Tuesday, 9 October 2018
Excuse me, Black like what? Of racist anti-racism
Very often, white people wanting to engage in anti-racism (including myself) unawarely end up perpetuating and reinforcing racism. White supremacist assumptions are so engrained in our world view that we are sometimes completely blind to a Black Consciousness perspective. However, we must recognise that, no matter how good our intentions, exercising anti-racism will necessarily bring to counterproductive results as long as we do not make the effort to actively engage in Critical Whiteness. We cannot possibly be allies in the anti-racist struggle without trying to see things from the perspective of People of Colour.
Once again, I draw my evidence from the very racist world of children’s literature. Don’t take it as a provocation. As a matter of fact, the world of children’s literature is VERY racist.
Pili Mandelbaum’s “Noire comme le café, blanc comme la lune” (published in English with the title “You be me, I’ll be you”) is a highly praised book which is widely recommended to address the topic of difference with young children. Of course, the fact that the book was published by the prestigious École des Loisirs and that it continues to receive enormous praise is very telling of the supremacist whiteness of the book market at all levels.
Let us start from the title: Black like coffee, white like the moon. One should not even need to look further than that to know this book goes in the wrong direction. The book cover, portraying a white man and a little Black girl makes clear who is what. Without wanting to go deep into the implicit hierarchy juxtaposing the ground versus the sky and the physical versus the metaphysical, the association of dark skin with coffee is alarming enough. Along the history of racism, Black skin has been associated with items of consumption and, by extension, Black people themselves and Black women and children in particular. Therefore, no, it is no longer acceptable from white people to refer to chocolate, coffee, cappuccino or alike denominations when describing different shades of Black. Black bodies deserve better than that. Adding to the injury, there is no parallel consumptive comparison for the white man, who is associated with the moon, with all its poetical and metaphysical meanings. Something of the kind “Black like coffee, white like mozzarella cheese” might be more acceptable, as irony would highlight the denigrating character of such comparisons. Nevertheless, such alternative title would not be palatable for a white readership.
While the book is most probably cherished by many progressive whites for its focus on acceptance and self-esteem, its approach cannot genuinely bring forward a notion of racial equity. The main obstacle to equity in this story is that racism is presented as a subjective issue rather than a structural system of oppression. In fact, racism itself is not presented at all. On the contrary, it is completely neglected and obliterated in the name of a most vexingly naive colour-blindness.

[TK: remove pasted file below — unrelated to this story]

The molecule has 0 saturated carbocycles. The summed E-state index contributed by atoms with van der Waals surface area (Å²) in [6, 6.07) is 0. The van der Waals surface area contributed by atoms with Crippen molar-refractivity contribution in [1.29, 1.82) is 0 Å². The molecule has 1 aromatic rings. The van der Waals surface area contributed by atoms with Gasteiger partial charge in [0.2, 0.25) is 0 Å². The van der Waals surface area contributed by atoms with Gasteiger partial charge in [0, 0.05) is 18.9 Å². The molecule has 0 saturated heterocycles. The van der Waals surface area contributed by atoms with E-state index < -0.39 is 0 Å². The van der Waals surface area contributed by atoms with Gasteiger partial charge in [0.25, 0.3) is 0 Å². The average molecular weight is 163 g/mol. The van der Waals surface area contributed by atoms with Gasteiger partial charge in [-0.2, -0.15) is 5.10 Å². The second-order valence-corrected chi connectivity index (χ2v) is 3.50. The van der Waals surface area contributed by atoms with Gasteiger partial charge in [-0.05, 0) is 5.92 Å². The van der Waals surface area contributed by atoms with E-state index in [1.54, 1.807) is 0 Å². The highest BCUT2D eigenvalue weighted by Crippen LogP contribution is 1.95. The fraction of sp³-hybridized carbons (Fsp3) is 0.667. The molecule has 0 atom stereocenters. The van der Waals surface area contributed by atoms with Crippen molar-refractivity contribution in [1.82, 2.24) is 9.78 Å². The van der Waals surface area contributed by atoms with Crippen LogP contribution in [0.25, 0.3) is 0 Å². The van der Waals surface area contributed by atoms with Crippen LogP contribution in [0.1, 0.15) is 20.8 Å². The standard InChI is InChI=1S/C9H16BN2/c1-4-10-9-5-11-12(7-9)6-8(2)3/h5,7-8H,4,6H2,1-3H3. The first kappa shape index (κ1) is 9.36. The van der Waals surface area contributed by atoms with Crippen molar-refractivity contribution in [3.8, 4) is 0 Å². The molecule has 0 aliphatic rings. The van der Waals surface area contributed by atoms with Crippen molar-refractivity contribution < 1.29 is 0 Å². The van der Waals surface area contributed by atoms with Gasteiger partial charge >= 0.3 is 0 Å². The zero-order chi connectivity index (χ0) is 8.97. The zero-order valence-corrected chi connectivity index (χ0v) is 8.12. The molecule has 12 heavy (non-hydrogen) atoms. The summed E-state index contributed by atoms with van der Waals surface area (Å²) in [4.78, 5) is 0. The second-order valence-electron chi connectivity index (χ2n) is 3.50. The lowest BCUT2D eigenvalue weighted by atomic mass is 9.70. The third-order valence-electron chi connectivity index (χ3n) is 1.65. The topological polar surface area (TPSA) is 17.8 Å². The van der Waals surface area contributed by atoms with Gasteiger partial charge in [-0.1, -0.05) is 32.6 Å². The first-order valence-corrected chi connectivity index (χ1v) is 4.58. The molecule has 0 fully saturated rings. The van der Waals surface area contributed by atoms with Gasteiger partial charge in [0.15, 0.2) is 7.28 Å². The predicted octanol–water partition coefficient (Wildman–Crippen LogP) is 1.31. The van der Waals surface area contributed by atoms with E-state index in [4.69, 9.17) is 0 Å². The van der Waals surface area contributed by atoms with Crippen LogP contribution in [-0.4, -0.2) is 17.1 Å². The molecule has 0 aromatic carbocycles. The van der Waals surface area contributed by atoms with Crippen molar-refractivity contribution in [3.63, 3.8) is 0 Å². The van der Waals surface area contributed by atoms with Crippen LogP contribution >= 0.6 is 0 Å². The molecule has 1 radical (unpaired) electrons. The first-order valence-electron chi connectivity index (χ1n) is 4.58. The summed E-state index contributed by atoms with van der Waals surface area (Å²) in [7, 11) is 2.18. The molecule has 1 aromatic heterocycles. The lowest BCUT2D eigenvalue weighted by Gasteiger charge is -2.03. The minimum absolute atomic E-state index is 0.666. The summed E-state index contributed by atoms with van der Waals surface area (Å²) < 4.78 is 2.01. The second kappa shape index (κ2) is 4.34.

This is the story of a little girl who does not find herself pretty. She does not find herself pretty because of the colour of her skin. There is nothing in the story to suggest that the problem comes from outside rather than from herself, that her lack of self-appreciation is a result of structural racism. On the contrary, the issue is trivialised and reduced to skin shade and personal taste rather than racism. Foregrounding the idea that everybody wishes to be different at some point, the comparison with the white woman getting a good tan in the sun is stupid and denigrating. In the assumption of a white reader, the little girl has a race, not her father. Her skin is the problem, rather than the meanings society charges it with. In such a way, the real issue of racism disappears from the picture. However, not addressing racism when it is actually the central issue is a huge hypocrisy that cannot be excused.
Most problematic of all is the strategy the father comes up with in order to convince the little girl that she is indeed pretty. He covers her face with white flour, paints his own in brown, arranges his hair in a parody of locks and has the two of them go out in public to finally meet the Black mother (not surprisingly, she, who is the Black character who should have a say on the matter, is not offered an active voice). Grotesque and frankly offensive pictures accompany this pathetic masquerade which evokes the racist practice of Blackface (if you do not know it, get informed or else drop your anti-racist endeavour). The English title (You be me, I’ll be you), only apparently softer than the original in French, actually focuses on the worst aspect of this book and brings forward the deceptive idea that Black and white identities can be interchangeable and on the same level. Now, this is a no-go.
Dear white people, this is a racist book. If you still don’t see it, please consider interrogating your white fragile self. (Check out Robin DiAngelo’s “white fragility”concept).